The owners of his franchise stores pay an initial investment ranging from $50,000 to $250,000 depending upon the location. They also pay an ongoing royalty of 30 percent of revenues in exchange for Bold's investing models and all the back-office processing (handled by Schwab). As a private company, Bold does not disclose his financials, but he characterizes his profit margins as being “in excess of 30 percent” and says the company has no debt. Initially, he began franchising because he didn't have the money to build new stores, using other people's capital instead.
Scott Woodruff, managing partner and senior investment advisor in the Albany, N.Y. store, likes the business model because it enables him to focus on client relationships and advice rather than trying to bring new assets in the door. “The radio show brings in a lot of people. I don't have to do any of my own prospecting,” he says. Woodruff is a former OSJ and broker at Northwestern Mutual and an 18-year veteran of the securities industry. Woodruff and the rest of the The Mutual Fund Store advisors are on salary plus they get a percentage of revenue.
In February, venture capitalist firm Summit Partners purchased a minority stake in Bold's company, which enabled him to ramp up expansion plans. Since December 2005, Bold has opened 26 stores, about two new locations a month, and expects to have 100 by the end of 2010. “We think the right number is about one store per 1 million of the population,” Bold says. “In Kansas City, we have two locations; some place like San Francisco will probably have five or six locations.”
Bold hosts a call-in radio show on Saturday mornings that is syndicated in the areas where he has a store. The arrangement he has with the carriers is that he gets airtime in exchange for being a paid advertiser on the radio.
Bold has staffed his stores with people from the investment business who have worked at American Century, H&R Block, Morgan Stanley and PaineWebber, to name a few. In April, he hired David Byers, former H&R Block chief operating officer of retail tax services, to serve as the company's chief executive. Byers will run the day-to-day operations of the company while Bold will focus on picking funds and marketing himself through TV and radio.
But Bold is not without significant challenges. “The economics are really hard when going after the lower hanging fruit,” Gallant says. “The business model certainly has its limits,” he adds, referring to the mutual-fund-only strategy Bold employs. Chip Roame, managing principal of consulting firm Tiburon Strategic Advisors, says that while he believes it to be a viable business model, he thinks that without a call center it could extremely be difficult to turn a profit. “The biggest challenge in targeting the middle market is the ability to create substantial volume on a localized basis,” he says. “It's not good enough to have a lot of volume in one city and then none in another because then the branch system isn't profitable.”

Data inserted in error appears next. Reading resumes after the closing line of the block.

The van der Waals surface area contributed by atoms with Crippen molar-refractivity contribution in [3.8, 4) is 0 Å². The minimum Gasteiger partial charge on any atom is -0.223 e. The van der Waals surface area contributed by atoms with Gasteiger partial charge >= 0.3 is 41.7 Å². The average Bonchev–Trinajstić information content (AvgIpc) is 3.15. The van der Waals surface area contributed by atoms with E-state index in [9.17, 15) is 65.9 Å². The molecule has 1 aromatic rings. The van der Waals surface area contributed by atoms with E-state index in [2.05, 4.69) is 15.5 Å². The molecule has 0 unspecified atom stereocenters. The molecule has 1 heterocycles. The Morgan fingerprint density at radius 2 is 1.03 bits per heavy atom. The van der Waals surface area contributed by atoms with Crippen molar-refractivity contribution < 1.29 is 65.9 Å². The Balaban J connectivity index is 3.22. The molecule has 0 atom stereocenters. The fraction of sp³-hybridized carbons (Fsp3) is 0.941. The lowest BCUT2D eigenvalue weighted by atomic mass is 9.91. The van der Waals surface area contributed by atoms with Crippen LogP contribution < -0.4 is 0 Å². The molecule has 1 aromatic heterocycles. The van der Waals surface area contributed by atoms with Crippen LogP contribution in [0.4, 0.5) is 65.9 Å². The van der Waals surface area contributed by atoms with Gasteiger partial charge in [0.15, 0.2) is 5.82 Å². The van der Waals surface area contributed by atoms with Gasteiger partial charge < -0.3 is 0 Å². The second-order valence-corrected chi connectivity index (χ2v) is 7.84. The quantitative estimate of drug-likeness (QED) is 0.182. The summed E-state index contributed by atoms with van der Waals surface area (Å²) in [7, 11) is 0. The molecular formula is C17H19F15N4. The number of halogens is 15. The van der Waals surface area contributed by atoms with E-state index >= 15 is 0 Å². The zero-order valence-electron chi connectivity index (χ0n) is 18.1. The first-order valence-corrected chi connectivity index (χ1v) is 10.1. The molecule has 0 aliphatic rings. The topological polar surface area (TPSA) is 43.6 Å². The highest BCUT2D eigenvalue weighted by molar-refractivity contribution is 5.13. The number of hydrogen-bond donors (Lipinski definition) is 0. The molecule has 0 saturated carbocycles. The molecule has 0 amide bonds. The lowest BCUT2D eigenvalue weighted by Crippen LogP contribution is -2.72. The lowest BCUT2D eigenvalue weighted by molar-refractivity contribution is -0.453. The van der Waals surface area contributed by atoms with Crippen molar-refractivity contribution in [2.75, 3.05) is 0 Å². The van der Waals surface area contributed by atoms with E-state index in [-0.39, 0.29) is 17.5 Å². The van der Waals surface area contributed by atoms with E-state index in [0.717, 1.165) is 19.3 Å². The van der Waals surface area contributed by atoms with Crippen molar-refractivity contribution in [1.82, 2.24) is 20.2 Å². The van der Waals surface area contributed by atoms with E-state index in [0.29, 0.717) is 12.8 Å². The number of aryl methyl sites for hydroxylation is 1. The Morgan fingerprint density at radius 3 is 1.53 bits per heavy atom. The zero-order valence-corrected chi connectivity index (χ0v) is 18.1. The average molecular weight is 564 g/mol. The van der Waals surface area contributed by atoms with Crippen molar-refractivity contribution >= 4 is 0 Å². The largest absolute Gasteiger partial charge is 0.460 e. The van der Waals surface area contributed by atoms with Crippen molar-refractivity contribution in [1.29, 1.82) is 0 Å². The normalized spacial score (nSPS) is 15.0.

While he knows he's leaving money on the table by not providing family office services or holistic financial planning, his expansion of the franchise should be more than sufficient to reap big-time profits, he says. “If I get 1 percent of the assets under management in any city we have an office in, I'm rich beyond my wildest dreams.”
The Mutual Fund Store's top 10 holdings by assets
|Fund||Ticker||Three-Year Trailing Return||Rank in Category|
|Excelsior Value & Restructuring||UMBIX||15.42%||23|
|Marsico 21st Century||MXXIX||20.01||16|
|Royce Low-Priced Stock Service||RYLPX||7.28||11|
|Keeley Small-Cap Value||KSCVX||29.88||3|
|Highland Floating Rate A||XLFAX||9.98||4|
|Loomis Sayles Strategic Income||NEFZX||10.77||2|
|Julius Baer International Equity A||BJBIX||21.78||1|
|Loomis Sayles Bond Return||LSBRX||17.89||27|
|Source: Morningstar data as of 7/13/2007|